4.3. 1. NovocureTM TTF (Tumor treating fields) Mechanism
The use of intermediate-frequency electric fields (kHz-MHz range) alternate too fast to cause nerve-muscle stimulation and involve a minimal amount of heating; until the mid-2000’s fields in this range were generally accepted as having no biological effect (54, 57).The mechanism of action involves destabilization of spindle microtubules, consequently leading to mitotic catastrophe. It is unknown whether this effect occurs by direct interference of the addition of tubulin subunits to microtubules or by destruction of existing microtubules structures (57).Hence, cells entering mitosis are those most likely to respond to treatment and would exclusively impact dividing cells (54, 57).Additionally, after spindle disruption by TTFields, and the prolonged mitotic arrest that may occur, subsequent cell death is more likely the outcome than mitotic arrest and yet it is still not understood what initially triggers the caspase dependent apoptosis. Data generated by Giladi et al. suggests that the accumulation of significant aneuploidy, in tandem with mitotic arrest, contributes to the compromised viability of cancer cells (57).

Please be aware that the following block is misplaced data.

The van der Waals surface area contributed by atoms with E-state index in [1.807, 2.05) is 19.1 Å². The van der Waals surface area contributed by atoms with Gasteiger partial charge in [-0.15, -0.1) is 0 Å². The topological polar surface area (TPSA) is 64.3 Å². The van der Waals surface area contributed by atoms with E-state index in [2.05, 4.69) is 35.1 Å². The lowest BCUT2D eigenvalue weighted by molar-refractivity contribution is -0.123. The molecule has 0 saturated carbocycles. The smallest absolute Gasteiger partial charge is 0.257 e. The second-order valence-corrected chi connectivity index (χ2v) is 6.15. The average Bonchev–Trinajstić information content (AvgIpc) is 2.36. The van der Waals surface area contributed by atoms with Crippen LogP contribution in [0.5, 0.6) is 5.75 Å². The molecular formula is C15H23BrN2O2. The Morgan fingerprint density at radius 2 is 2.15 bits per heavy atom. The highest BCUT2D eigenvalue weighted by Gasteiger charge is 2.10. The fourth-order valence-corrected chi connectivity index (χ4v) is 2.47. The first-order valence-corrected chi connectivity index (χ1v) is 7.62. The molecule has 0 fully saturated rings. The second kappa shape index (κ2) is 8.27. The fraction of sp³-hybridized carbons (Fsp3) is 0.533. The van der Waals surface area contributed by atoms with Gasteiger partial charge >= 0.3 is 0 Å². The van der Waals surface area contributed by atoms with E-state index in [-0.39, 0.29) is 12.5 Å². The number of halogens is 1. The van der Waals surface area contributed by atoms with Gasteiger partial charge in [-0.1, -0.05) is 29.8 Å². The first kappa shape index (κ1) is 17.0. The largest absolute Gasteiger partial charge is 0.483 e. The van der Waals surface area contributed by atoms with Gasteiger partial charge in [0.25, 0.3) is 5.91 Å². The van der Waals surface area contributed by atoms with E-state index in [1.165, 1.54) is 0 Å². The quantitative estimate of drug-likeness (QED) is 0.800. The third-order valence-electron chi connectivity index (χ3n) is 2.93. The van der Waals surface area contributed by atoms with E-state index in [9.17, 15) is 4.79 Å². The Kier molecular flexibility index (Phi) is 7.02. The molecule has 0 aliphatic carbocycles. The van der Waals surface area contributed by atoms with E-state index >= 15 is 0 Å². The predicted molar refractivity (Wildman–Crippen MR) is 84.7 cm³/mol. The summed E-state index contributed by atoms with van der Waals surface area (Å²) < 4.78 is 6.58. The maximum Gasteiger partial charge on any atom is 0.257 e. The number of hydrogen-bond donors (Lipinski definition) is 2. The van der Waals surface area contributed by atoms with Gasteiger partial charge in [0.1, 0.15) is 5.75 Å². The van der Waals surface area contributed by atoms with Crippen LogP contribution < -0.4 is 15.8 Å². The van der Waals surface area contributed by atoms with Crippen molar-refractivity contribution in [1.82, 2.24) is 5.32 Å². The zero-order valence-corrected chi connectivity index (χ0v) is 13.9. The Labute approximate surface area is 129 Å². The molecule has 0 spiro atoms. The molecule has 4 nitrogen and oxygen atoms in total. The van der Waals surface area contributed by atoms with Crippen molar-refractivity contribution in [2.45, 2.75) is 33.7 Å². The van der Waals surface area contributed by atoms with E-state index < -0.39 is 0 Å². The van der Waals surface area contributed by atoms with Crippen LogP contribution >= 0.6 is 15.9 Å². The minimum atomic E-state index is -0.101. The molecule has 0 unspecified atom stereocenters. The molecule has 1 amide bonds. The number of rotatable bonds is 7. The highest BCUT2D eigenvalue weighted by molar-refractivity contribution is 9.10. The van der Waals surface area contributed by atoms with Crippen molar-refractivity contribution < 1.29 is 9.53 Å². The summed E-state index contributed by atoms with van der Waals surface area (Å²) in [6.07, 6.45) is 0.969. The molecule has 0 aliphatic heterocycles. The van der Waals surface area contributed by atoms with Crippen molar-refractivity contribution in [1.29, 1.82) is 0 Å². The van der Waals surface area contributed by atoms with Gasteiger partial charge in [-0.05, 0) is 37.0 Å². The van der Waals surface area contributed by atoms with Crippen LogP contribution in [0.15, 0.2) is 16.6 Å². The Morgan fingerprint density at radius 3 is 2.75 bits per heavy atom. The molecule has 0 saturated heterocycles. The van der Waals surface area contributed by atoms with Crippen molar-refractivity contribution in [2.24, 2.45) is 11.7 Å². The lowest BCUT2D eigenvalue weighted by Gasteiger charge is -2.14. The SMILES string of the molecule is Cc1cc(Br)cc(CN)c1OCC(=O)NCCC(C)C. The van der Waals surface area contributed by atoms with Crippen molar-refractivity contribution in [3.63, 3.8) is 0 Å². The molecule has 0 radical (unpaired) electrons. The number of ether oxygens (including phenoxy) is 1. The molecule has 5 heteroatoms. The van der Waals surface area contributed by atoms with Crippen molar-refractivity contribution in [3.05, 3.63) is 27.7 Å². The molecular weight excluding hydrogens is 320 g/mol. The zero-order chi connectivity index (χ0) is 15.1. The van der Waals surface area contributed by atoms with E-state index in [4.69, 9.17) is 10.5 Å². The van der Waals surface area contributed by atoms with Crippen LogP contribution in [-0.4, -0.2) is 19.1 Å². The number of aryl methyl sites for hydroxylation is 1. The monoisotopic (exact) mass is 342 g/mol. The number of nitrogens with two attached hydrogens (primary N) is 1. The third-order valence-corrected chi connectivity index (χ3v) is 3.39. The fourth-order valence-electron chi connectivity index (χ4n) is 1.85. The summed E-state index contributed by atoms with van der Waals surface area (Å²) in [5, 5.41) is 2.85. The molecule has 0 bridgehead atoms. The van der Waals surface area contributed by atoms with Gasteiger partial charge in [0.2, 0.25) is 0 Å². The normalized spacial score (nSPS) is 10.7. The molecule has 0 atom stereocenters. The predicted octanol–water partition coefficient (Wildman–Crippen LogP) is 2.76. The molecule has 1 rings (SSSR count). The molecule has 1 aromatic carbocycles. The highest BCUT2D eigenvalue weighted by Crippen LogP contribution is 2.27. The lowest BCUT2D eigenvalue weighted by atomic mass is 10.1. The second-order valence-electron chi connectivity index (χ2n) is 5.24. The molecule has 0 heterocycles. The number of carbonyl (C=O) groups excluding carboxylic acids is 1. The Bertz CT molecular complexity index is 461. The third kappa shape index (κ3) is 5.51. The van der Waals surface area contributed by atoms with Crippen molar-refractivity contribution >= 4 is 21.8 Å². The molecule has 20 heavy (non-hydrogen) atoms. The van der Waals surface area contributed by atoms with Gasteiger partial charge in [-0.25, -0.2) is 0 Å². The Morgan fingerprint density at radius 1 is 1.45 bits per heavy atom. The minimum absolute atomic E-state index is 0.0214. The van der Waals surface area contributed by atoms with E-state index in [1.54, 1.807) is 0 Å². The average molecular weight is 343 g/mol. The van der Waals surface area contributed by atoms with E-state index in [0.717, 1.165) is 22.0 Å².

5. NOVOCURETM AND THERABIONICTM: TWO NOVEL MODALITIES FOR CANCER TREATMENT
The mechanism(s) of action for RF EMF on biological systems beyond heating have not been fully established. Hence, we discuss published research that will have important biological relevance to the likely mechanistic difference that may underlie two distinct therapeutic options offered by Novocure’s TTF-100A (Optune®) and the TherabionicTM device.
5.1. Relevant Literature for Novocure/Optune®